A woman holds a cup of coffee, breathing in the aroma.

April 2, 2020

A sudden loss of smell or taste can be one of the earliest signs of COVID-19.

“But losing your sense of smell doesn’t mean with certainty that you have coronavirus, so don’t be alarmed,” says Dr. Sreekrishna K. Donepudi, an otolaryngologist with Memorial Hermann Medical Group Sugar Land Multi-Specialty.

Dozens of viruses, including for the flu and common cold, also can reduce your sense of scents. “We know from previous experience that 40% of loss of smell and taste are due to viral infections,” Dr. Donepudi says. “Of those, 10% to 15% are due to coronavirus.”

Taste and aromas are linked. Your tongue has taste buds that alert you whether food is salty, bitter, sweet, sour or savory. But any subtlety of flavor comes from your nose.

“With swelling and inflammation from a viral infection, particles of air that carry smell can’t get to the top of the inner nose,” he says. “That’s where the olfactory nerve lives. Beyond ailments, age and injury can dull your perception of flavors and aromas.”

When the virus passes, often the ability to detect odors returns—but not always. “Sometimes, the virus attacks the nerve, causing permanent damage and a permanent loss of smell,” says Dr. Donepudi.

At this point, the link between your senses and COVID-19 is anecdotal. But the American Academy of Otolaryngology–Head and Neck Surgery is collecting data, Dr. Donepudi says.

In the meantime, “a loss of smell is a little red flag that we take more seriously than we might have before the pandemic,” he says.

As many as 66% of Germans with the virus complained of a loss of smell, as did about 30% of patients in South Korea.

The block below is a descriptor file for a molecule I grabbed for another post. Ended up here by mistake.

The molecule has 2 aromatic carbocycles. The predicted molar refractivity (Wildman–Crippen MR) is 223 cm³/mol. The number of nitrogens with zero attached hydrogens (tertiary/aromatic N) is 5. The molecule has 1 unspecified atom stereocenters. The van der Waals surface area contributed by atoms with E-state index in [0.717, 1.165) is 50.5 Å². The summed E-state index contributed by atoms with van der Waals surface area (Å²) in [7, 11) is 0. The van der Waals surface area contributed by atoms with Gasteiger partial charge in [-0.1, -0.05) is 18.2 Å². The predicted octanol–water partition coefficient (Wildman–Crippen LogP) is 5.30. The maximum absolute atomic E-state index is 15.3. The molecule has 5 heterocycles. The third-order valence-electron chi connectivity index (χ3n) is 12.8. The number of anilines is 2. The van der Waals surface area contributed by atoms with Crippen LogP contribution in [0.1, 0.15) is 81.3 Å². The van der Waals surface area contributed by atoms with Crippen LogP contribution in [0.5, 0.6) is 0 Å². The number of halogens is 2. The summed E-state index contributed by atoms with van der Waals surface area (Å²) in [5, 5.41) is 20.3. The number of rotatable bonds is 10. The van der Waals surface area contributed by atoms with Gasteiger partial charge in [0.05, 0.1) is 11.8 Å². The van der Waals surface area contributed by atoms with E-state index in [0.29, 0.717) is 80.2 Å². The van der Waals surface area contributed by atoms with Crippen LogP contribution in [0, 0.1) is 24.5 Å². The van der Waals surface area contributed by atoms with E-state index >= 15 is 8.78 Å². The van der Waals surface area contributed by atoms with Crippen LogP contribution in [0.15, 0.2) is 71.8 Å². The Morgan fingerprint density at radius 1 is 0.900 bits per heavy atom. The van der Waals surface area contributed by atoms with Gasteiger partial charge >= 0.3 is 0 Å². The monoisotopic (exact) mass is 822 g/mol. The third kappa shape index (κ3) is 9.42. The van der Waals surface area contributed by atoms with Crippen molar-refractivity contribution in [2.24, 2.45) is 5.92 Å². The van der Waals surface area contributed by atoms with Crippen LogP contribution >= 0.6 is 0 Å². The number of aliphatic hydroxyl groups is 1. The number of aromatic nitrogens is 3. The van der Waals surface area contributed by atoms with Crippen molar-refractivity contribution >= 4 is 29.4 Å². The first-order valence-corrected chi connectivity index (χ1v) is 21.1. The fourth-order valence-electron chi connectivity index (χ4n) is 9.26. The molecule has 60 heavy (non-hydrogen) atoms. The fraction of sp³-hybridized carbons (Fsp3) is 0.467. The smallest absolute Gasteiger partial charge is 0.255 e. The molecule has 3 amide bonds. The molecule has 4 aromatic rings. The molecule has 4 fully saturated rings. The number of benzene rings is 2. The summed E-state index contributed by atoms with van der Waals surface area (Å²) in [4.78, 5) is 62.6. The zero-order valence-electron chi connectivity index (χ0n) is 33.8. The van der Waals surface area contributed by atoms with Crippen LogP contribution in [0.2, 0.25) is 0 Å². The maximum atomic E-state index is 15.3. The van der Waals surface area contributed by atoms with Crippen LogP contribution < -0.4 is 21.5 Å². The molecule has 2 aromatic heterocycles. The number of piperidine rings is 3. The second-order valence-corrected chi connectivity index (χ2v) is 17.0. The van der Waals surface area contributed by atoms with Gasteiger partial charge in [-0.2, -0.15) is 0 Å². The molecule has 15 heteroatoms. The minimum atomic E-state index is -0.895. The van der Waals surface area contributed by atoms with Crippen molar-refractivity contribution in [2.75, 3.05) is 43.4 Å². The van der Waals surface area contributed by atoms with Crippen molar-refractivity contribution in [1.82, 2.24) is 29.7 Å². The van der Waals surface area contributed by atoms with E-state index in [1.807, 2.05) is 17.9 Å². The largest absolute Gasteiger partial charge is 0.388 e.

If you suffer the same, alert your doctor promptly, and for 14 days, stay alert for other symptoms of coronavirus.

Also continue or start measures to avoid spreading a communicative disease:

  • Wash your hands thoroughly and frequently
  • Avoid touching your face
  • Stay home to minimize contact with other people
  • Keep 6 to 8 feet away from others–including family and friends

“Even if a loss of smell is your only symptom, you may be contagious,” Dr. Donepudi says. “Try to spend as much time as possible in different rooms than the rest of your family.”

If you develop other symptoms such as fever, fatigue, dry coughs, chest pain or shortness of breath, it is best to get evaluated at an emergency room, where a coronavirus test may be recommended.

Be aware that losing your sense of smell not only affects your ability to taste food, but also to smell if something’s burning or if you’ve got a gas leak.

“Whatever you do, don’t panic or rush to self-diagnose,” Dr. Donepudi says. “Just be smart and be wary.”

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